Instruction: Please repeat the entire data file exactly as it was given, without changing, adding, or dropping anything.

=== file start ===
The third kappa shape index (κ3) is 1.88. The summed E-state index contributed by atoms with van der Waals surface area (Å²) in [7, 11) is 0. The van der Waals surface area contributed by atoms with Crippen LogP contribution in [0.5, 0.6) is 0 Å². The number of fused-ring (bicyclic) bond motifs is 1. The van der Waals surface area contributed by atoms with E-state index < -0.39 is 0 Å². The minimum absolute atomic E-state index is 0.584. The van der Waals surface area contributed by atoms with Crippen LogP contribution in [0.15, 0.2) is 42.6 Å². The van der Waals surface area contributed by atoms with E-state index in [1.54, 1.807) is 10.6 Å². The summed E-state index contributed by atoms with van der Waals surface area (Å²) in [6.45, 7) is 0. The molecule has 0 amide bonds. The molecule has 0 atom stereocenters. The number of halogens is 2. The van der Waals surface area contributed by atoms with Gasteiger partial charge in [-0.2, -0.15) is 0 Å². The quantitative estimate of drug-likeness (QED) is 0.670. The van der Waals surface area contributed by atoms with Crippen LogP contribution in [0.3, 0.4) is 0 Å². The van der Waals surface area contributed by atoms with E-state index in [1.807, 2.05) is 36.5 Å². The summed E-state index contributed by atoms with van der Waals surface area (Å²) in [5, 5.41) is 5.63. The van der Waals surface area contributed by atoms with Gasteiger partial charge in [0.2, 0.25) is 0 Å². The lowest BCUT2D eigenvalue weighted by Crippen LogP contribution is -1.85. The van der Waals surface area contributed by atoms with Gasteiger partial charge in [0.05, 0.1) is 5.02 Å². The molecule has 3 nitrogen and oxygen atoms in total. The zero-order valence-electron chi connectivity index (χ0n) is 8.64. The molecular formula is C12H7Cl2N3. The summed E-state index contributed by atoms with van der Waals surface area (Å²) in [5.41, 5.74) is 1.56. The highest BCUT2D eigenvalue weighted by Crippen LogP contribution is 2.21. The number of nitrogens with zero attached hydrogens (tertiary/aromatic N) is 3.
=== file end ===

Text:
The third kappa shape index (κ3) is 1.88. The summed E-state index contributed by atoms with van der Waals surface area (Å²) in [7, 11) is 0. The van der Waals surface area contributed by atoms with Crippen LogP contribution in [0.5, 0.6) is 0 Å². The number of fused-ring (bicyclic) bond motifs is 1. The van der Waals surface area contributed by atoms with E-state index < -0.39 is 0 Å². The minimum absolute atomic E-state index is 0.584. The van der Waals surface area contributed by atoms with Crippen LogP contribution in [0.15, 0.2) is 42.6 Å². The van der Waals surface area contributed by atoms with E-state index in [1.54, 1.807) is 10.6 Å². The summed E-state index contributed by atoms with van der Waals surface area (Å²) in [6.45, 7) is 0. The molecule has 0 amide bonds. The molecule has 0 atom stereocenters. The number of halogens is 2. The van der Waals surface area contributed by atoms with Gasteiger partial charge in [-0.2, -0.15) is 0 Å². The quantitative estimate of drug-likeness (QED) is 0.670. The van der Waals surface area contributed by atoms with Crippen LogP contribution in [0.3, 0.4) is 0 Å². The van der Waals surface area contributed by atoms with E-state index in [1.807, 2.05) is 36.5 Å². The summed E-state index contributed by atoms with van der Waals surface area (Å²) in [5, 5.41) is 5.63. The van der Waals surface area contributed by atoms with Gasteiger partial charge in [0.2, 0.25) is 0 Å². The lowest BCUT2D eigenvalue weighted by Crippen LogP contribution is -1.85. The van der Waals surface area contributed by atoms with Gasteiger partial charge in [0.05, 0.1) is 5.02 Å². The molecule has 3 nitrogen and oxygen atoms in total. The zero-order valence-electron chi connectivity index (χ0n) is 8.64. The molecular formula is C12H7Cl2N3. The summed E-state index contributed by atoms with van der Waals surface area (Å²) in [5.41, 5.74) is 1.56. The highest BCUT2D eigenvalue weighted by Crippen LogP contribution is 2.21. The number of nitrogens with zero attached hydrogens (tertiary/aromatic N) is 3.